Matt Brock, a spokesman for George Washington University Hospital, said 34 people suffering from inhalation were taken there. He said their conditions varied: Most were moderately to mildly ill. Dozens of others were taken to Howard University Hospital and MedStar Washington Hospital Center, officials said.

“We have one fatality, a woman who was in distress on the train, which I’m very sorry to report,” said Metro General Manager Richard Sarles, speaking to reporters outside the station Monday night, his voice somber. “And my heart goes out to her family.”

The woman’s identity was not immediately made public as officials sought to notify her next of kin.

Sarles, who will soon retire, became Metro’s chief executive after a Red Line crash in June 2009 killed eight riders and a train operator. Monday’s incident was the first involving a passenger death since the 2009 crash.

Five subway lines — the Orange, Blue, Silver, Green and Yellow — pass through the L’Enfant Plaza station. The Yellow and Green lines run through an upper level. Those lines were shut down during the incident.

The Orange, Blue and Silver lines, which pass through the station at another level, continued operating, but trains on those lines did not stop at L’Enfant Plaza during the incident. Service to the station on those lines resumed.

There was no indication Monday when Yellow and Green line service would be restored to L’Enfant Plaza.

As the stoppage rippled throughout the system Monday night, passengers in stations served by the five lines milled about in stations, complaining that Metro had provided no information on why the trains were delayed.

Aboard the smoke-filled train, a young man appeared to suffer a seizure and an older man began banging on the doors while screaming profanities, witnesses said.

Then the train operator came on the announcement system to say there was no fire, just smoke, a woman said.

“That calmed people down a little bit,” Adolfo said. “But smoke continued to come in. The driver told us not to open the doors. That was the big thing. More smoke would come in. But people were panicking. They were trying to open up the doors anyway.”

“It started to get scary pretty quick,” said Jonathan Rogers, recalling smoke seeping through the doors.

He said the train operator told them of a plan to get back to the platform of the L’Enfant Plaza station, but that effort apparently failed.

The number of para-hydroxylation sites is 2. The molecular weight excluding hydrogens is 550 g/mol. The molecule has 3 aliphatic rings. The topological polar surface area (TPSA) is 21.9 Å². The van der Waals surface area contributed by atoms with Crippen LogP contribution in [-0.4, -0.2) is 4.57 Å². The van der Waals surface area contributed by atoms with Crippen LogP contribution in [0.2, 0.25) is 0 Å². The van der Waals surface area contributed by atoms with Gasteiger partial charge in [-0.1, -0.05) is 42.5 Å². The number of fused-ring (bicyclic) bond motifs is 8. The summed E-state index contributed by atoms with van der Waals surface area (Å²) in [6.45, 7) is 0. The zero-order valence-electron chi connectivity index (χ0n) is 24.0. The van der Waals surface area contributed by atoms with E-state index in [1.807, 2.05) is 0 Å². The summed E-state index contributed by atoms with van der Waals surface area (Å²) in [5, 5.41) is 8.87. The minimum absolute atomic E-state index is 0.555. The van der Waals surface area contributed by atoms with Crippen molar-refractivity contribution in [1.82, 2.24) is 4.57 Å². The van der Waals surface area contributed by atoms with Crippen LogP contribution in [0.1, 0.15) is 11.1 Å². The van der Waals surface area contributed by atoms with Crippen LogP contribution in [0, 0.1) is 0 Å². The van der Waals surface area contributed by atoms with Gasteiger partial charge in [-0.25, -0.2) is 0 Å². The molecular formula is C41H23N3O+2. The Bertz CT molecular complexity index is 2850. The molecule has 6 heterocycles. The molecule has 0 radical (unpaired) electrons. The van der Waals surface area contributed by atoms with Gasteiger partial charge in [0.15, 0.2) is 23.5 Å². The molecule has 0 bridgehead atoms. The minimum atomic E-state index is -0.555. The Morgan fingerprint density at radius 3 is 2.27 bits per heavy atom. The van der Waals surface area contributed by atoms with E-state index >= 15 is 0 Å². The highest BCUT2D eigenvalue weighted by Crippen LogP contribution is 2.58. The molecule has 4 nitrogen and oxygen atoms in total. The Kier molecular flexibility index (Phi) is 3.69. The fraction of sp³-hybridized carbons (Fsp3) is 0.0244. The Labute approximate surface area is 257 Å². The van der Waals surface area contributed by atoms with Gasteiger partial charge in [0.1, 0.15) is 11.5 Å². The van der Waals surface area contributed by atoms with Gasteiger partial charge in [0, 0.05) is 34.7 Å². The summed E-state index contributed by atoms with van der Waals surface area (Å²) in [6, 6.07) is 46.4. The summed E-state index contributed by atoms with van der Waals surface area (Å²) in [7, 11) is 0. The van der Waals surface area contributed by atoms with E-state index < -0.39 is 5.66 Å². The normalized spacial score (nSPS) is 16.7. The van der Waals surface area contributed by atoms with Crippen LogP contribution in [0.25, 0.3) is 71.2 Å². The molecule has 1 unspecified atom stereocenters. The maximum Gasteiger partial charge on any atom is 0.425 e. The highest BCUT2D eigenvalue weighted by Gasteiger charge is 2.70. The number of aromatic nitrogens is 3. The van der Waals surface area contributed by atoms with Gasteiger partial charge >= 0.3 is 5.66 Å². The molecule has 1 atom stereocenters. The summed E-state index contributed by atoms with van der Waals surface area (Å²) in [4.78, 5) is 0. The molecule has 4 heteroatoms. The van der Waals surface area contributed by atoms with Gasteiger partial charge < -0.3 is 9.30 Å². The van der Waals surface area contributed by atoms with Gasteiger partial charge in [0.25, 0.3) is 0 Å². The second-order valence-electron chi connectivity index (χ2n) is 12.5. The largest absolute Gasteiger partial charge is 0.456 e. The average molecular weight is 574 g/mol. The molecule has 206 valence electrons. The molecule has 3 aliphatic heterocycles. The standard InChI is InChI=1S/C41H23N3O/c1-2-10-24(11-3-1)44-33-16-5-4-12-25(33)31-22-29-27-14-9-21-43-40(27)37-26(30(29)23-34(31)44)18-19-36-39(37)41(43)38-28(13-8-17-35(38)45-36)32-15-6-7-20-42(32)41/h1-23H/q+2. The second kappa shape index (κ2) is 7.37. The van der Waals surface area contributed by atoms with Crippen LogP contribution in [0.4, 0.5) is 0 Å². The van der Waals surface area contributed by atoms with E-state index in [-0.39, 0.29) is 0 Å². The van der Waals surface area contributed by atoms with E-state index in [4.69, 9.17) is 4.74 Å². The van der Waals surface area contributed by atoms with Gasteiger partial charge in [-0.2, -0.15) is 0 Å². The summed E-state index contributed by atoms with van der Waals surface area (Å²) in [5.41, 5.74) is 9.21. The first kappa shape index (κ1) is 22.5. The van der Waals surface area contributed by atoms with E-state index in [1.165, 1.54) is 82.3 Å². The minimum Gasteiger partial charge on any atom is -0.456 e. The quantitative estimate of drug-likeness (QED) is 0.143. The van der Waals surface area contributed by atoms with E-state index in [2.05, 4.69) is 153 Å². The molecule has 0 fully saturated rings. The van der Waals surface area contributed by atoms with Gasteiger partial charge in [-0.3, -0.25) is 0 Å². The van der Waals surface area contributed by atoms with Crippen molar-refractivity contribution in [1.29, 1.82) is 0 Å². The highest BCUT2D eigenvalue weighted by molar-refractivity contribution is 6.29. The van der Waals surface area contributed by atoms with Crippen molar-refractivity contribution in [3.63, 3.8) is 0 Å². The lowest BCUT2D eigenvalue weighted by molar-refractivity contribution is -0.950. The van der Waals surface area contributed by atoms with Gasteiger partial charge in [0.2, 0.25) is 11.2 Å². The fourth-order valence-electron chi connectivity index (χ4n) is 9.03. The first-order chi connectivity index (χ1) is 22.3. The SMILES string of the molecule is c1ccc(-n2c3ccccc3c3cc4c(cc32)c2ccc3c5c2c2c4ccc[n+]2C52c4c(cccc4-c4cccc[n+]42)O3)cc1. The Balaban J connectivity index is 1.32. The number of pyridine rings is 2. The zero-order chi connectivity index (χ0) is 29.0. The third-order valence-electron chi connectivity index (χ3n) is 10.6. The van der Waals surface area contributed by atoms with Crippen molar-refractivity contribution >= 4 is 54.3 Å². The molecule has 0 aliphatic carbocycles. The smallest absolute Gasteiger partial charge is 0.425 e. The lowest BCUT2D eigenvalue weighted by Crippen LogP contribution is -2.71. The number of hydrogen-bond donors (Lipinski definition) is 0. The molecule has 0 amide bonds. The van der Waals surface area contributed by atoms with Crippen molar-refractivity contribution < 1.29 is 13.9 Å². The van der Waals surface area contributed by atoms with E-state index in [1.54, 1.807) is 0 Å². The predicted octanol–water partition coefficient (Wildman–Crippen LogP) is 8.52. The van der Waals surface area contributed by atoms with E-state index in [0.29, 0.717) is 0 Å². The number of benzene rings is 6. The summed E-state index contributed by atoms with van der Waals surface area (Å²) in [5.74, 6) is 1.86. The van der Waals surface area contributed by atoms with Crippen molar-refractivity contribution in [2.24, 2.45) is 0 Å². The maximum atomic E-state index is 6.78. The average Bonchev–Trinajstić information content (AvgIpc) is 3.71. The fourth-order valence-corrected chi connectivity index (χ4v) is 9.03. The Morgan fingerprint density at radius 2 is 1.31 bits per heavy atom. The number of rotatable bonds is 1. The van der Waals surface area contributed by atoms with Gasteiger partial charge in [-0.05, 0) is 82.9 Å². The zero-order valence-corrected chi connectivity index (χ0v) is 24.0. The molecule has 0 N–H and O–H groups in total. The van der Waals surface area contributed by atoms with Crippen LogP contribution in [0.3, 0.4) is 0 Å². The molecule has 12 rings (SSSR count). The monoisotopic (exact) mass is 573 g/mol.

“People started praying,” he said. “Smoke was coming in pretty steadily. Some people were fine, and some people were just hurting pretty quickly.”

He said a man standing next to him started having breathing problems and sank to the floor. Other passengers who grew short of breath passed around inhalers. They also shared water bottles.

A Metro Transit Police officer on one car told passengers, “If you need to hold somebody or you need someone to hold you, just turn to the person next to you,” said Allyson Burns.

“There was a lot of hugging,” said Burns, 36. “One woman sitting next to me put her head on my shoulder.”

Rogers said that when a woman beside him passed out, he joined other riders in trying to revive her with CPR.

“We just kept doing it, maybe 25 minutes,” he said.

Rogers estimated that it was 40 minutes before the rescue teams reached the stranded train cars. Using flashlights, rescuers led coughing passengers from the train, through a tunnel that had the stink of a chemical fire combined with the smell of burning wood.

They emerged from the station in the pelting rain to find a mass of emergency vehicles lining three blocks of Seventh Street SW, which was ablaze with strobing lights.

Rogers, who works for the D.C. Department of Transportation, took a Capital Bikeshare bike back to his office near the Navy Yard.

Burns took a bus to Rosslyn, hoping to reboard a train at another Metro station. But when she found the Metro too crowded there, she summoned an Uber car.

“I was like, just get me out of here,” she said.

Adofo emerged nearly in tears and said she prayed — Hail Marys and Our Fathers. “I’m just glad that I’m out of there.”

Ashley Halsey, Lori Aratani, Paulina Firozi, Martin Weil, DeNeen L. Brown and Victoria St. Martin contributed to this report.